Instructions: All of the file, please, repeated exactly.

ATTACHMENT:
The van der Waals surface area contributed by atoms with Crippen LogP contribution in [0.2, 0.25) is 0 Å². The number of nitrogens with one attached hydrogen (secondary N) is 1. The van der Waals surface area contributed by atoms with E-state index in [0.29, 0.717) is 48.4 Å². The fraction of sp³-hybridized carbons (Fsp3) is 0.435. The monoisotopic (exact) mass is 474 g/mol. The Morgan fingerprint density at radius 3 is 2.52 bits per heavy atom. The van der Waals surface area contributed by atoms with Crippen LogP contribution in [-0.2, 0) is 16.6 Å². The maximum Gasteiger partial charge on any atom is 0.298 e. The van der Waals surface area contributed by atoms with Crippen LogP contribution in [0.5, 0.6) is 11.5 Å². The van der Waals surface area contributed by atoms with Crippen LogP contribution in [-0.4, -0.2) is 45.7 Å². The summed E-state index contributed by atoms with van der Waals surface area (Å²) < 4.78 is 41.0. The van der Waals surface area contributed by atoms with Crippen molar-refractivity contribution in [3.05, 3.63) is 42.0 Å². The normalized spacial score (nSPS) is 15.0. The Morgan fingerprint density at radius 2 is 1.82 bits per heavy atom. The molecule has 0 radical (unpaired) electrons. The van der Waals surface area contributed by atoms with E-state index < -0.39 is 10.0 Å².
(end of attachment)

The van der Waals surface area contributed by atoms with Crippen LogP contribution in [0.2, 0.25) is 0 Å². The number of nitrogens with one attached hydrogen (secondary N) is 1. The van der Waals surface area contributed by atoms with E-state index in [0.29, 0.717) is 48.4 Å². The fraction of sp³-hybridized carbons (Fsp3) is 0.435. The monoisotopic (exact) mass is 474 g/mol. The Morgan fingerprint density at radius 3 is 2.52 bits per heavy atom. The van der Waals surface area contributed by atoms with Crippen LogP contribution in [-0.2, 0) is 16.6 Å². The maximum Gasteiger partial charge on any atom is 0.298 e. The van der Waals surface area contributed by atoms with Crippen LogP contribution in [0.5, 0.6) is 11.5 Å². The van der Waals surface area contributed by atoms with Crippen LogP contribution in [-0.4, -0.2) is 45.7 Å². The summed E-state index contributed by atoms with van der Waals surface area (Å²) < 4.78 is 41.0. The van der Waals surface area contributed by atoms with Crippen molar-refractivity contribution in [3.05, 3.63) is 42.0 Å². The normalized spacial score (nSPS) is 15.0. The Morgan fingerprint density at radius 2 is 1.82 bits per heavy atom. The molecule has 0 radical (unpaired) electrons. The van der Waals surface area contributed by atoms with E-state index < -0.39 is 10.0 Å².